Movement and Challenge
If you have a witness, a safe space, or an integration support provider, you may even be able to revisit some of the harder moments. That support can bring with it softness and lightness to smooth out the rough spots.
In my practice, I have supported clients in this space. I’ve tenderly held the places where traumas are stored and difficult memories are recalled. I’ve been a companion for them in the dark places.
Every new movement of a limb or muscle is a new pathway—once you change a limb, the thought, and action, changes. For example, moving your arms in a circle may symbolize a particular thought or way of being. Interrupting that cycle and beginning to move them in a horizontal direction gives your neural pathways another way to follow.
Janina Fisher and Pat Ogden speak of neuroplasticity or the brain’s ability to adapt throughout life:
“Repetition of old, habitual thoughts, feelings, body sensations, and movements won’t change the brain, but will only reinforce established neural networks and behaviors. To change the brain, something new has to happen: we must interrupt and inhibit rigid patterns, and experiment with new kinds and amounts of sensory stimulation.”(1)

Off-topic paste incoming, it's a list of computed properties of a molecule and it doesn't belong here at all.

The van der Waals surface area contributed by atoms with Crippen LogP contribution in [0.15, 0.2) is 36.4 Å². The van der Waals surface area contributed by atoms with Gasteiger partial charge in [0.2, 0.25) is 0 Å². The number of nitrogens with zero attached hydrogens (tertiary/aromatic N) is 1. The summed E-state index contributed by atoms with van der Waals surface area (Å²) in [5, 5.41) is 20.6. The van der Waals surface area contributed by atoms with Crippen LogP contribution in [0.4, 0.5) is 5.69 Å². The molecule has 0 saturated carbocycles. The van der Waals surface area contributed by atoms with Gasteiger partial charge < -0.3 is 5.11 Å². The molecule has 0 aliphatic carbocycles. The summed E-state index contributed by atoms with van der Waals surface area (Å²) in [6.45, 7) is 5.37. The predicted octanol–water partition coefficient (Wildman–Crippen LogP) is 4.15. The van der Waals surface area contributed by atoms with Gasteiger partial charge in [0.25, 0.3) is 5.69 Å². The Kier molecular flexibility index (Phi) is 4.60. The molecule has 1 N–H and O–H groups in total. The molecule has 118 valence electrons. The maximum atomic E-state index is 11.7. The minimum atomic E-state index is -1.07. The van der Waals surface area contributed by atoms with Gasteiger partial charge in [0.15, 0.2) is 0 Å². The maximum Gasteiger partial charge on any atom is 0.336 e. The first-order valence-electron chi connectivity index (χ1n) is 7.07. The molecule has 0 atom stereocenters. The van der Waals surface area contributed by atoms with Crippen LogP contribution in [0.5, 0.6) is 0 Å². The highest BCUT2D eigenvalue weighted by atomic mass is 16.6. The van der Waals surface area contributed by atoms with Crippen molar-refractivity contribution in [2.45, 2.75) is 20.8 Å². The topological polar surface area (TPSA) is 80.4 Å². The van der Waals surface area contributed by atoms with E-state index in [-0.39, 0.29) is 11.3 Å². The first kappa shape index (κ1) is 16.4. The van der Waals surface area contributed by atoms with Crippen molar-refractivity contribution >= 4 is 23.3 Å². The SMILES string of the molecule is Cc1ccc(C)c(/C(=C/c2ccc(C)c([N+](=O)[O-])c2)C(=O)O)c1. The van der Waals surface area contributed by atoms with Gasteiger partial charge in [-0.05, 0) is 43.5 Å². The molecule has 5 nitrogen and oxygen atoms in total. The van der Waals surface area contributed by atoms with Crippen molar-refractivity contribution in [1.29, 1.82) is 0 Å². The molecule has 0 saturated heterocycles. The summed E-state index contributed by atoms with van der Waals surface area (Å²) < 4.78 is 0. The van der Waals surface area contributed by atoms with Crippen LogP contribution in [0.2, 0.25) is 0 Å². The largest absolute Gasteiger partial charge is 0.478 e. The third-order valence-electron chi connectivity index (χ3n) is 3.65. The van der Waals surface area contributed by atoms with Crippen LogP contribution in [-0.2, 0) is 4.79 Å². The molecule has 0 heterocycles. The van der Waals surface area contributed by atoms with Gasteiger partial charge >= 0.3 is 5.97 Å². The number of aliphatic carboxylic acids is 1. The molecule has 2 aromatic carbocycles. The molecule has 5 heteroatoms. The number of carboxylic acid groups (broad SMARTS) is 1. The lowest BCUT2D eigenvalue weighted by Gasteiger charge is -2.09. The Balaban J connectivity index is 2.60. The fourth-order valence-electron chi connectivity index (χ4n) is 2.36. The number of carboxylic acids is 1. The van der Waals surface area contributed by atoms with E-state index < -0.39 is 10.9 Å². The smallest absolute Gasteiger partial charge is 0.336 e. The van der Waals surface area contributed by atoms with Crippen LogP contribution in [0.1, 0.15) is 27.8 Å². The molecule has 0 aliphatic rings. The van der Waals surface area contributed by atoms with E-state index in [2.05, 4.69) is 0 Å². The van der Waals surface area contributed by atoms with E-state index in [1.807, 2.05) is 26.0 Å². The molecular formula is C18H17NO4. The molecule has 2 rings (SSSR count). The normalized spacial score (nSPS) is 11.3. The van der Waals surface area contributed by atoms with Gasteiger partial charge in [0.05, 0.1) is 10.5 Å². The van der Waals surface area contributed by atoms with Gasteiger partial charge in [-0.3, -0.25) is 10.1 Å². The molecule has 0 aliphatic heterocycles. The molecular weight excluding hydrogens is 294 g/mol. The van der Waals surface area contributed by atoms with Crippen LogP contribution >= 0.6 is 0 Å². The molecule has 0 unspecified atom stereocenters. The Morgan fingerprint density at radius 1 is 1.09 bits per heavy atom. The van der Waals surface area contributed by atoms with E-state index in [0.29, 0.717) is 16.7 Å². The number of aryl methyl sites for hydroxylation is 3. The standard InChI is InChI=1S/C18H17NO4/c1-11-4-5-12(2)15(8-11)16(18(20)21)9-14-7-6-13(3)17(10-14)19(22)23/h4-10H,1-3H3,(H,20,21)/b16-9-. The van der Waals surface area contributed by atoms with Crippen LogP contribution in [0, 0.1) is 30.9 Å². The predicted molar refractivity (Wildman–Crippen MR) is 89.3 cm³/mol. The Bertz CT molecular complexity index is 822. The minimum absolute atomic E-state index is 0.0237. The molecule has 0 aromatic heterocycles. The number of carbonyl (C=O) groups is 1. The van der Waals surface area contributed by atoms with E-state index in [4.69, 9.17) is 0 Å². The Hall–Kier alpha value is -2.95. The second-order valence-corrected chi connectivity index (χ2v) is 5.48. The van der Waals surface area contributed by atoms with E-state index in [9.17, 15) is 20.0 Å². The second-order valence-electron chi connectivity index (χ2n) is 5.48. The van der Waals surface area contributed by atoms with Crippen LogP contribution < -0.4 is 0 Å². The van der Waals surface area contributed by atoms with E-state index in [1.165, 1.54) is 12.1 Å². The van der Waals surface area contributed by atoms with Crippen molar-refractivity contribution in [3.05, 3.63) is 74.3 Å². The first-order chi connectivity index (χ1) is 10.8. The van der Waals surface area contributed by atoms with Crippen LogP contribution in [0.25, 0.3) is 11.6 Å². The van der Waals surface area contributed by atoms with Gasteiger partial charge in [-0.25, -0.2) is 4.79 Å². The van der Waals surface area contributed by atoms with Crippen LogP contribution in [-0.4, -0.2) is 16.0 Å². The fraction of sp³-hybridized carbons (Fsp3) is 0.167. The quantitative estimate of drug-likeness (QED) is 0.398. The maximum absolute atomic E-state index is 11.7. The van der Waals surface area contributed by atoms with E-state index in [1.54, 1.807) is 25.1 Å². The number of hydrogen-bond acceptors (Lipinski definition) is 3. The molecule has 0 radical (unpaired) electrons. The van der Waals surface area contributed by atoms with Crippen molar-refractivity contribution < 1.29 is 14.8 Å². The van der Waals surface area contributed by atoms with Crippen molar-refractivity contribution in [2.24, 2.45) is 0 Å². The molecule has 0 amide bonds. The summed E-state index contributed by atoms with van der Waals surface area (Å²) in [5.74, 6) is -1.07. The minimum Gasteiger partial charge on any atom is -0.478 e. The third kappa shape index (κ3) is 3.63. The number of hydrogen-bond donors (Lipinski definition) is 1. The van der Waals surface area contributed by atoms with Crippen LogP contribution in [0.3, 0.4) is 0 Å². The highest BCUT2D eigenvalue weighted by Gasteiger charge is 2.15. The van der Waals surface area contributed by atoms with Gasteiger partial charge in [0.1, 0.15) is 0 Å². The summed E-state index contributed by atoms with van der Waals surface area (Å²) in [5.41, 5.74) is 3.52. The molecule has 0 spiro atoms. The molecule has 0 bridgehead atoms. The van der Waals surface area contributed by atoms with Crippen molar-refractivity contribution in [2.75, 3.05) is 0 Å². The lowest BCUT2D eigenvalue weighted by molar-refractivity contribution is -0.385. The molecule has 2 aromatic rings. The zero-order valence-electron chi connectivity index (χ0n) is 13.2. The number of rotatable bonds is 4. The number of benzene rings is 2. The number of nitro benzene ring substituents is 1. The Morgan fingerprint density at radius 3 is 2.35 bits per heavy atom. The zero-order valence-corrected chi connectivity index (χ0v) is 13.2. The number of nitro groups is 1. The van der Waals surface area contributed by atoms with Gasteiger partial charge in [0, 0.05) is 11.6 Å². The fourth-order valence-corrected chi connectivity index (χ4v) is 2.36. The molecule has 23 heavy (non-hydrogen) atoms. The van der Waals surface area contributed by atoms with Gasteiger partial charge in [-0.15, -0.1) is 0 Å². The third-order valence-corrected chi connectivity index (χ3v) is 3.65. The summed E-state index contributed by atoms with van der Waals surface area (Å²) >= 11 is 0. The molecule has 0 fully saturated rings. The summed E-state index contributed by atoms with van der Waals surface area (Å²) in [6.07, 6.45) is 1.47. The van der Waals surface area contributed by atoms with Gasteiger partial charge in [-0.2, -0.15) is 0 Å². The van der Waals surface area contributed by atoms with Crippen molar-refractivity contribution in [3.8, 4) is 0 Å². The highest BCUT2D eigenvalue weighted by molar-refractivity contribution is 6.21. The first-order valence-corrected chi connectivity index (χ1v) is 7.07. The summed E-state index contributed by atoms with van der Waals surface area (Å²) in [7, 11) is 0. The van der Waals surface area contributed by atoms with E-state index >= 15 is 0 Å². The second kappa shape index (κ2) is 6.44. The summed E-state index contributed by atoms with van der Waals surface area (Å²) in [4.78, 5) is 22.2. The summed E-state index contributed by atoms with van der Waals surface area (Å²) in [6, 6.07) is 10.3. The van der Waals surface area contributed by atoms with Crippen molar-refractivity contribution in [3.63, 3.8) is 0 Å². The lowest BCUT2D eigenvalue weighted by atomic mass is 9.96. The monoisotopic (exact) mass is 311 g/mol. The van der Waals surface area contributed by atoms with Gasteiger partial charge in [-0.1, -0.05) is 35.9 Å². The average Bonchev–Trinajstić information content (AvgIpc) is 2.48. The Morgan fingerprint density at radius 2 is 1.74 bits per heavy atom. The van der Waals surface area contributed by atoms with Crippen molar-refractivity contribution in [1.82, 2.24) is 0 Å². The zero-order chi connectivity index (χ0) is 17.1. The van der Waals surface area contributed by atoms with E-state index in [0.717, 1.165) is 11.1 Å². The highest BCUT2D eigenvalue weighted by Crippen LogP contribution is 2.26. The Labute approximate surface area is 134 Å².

Movement allows the experience to circulate through your cells, educating and informing them how to be. This may be creating new patterns that were discovered in your journeys. Or, possibly helping to make sense of the ineffable moments not yet understood on a cognitive or verbal level.
If there is a ‘new me’ that I’m incorporating—as I dance—it allows that person to take shape, to come alive.
These are just a few ways that I have tried. See what works for you. And feel free to keep in touch—I’d love to know what works for you or if you might have any questions.
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- Fisher, J. & Ogden, P. (2011, March). Retraining the Brain: Harnessing our Neuralplasticity. Psychotherapy Networker, https://janinafisher.com/pdfs/neuralplasticity.pdf.